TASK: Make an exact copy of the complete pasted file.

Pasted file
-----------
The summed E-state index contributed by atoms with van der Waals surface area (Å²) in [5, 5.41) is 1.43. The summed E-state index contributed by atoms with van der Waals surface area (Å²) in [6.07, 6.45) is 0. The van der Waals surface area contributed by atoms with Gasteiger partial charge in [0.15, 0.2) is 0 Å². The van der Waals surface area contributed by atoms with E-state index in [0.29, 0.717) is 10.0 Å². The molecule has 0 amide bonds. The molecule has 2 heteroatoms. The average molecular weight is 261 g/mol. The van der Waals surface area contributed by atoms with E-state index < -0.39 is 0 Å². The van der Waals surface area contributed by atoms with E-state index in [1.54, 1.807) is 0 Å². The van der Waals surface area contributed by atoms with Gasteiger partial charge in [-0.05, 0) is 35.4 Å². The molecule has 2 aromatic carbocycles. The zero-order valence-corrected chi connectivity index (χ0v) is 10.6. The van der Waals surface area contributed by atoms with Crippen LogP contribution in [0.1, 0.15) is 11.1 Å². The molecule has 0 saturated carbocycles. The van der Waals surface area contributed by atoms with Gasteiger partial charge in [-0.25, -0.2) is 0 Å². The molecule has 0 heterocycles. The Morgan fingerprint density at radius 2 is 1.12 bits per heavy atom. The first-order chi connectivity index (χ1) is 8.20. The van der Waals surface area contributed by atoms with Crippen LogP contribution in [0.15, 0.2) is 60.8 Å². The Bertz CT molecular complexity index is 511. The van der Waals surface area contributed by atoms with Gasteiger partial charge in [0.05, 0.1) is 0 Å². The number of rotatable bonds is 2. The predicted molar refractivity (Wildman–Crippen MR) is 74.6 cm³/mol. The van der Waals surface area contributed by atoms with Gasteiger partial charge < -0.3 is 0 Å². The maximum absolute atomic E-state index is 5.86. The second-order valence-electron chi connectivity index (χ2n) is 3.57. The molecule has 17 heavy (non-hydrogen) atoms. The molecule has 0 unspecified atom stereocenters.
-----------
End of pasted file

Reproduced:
The summed E-state index contributed by atoms with van der Waals surface area (Å²) in [5, 5.41) is 1.43. The summed E-state index contributed by atoms with van der Waals surface area (Å²) in [6.07, 6.45) is 0. The van der Waals surface area contributed by atoms with Gasteiger partial charge in [0.15, 0.2) is 0 Å². The van der Waals surface area contributed by atoms with E-state index in [0.29, 0.717) is 10.0 Å². The molecule has 0 amide bonds. The molecule has 2 heteroatoms. The average molecular weight is 261 g/mol. The van der Waals surface area contributed by atoms with E-state index < -0.39 is 0 Å². The van der Waals surface area contributed by atoms with E-state index in [1.54, 1.807) is 0 Å². The van der Waals surface area contributed by atoms with Gasteiger partial charge in [-0.05, 0) is 35.4 Å². The molecule has 2 aromatic carbocycles. The zero-order valence-corrected chi connectivity index (χ0v) is 10.6. The van der Waals surface area contributed by atoms with Crippen LogP contribution in [0.1, 0.15) is 11.1 Å². The molecule has 0 saturated carbocycles. The van der Waals surface area contributed by atoms with Gasteiger partial charge in [-0.25, -0.2) is 0 Å². The molecule has 0 heterocycles. The Morgan fingerprint density at radius 2 is 1.12 bits per heavy atom. The first-order chi connectivity index (χ1) is 8.20. The van der Waals surface area contributed by atoms with Crippen LogP contribution in [0.15, 0.2) is 60.8 Å². The Bertz CT molecular complexity index is 511. The van der Waals surface area contributed by atoms with Gasteiger partial charge in [0.05, 0.1) is 0 Å². The number of rotatable bonds is 2. The predicted molar refractivity (Wildman–Crippen MR) is 74.6 cm³/mol. The van der Waals surface area contributed by atoms with Gasteiger partial charge < -0.3 is 0 Å². The maximum absolute atomic E-state index is 5.86. The second-order valence-electron chi connectivity index (χ2n) is 3.57. The molecule has 17 heavy (non-hydrogen) atoms. The molecule has 0 unspecified atom stereocenters.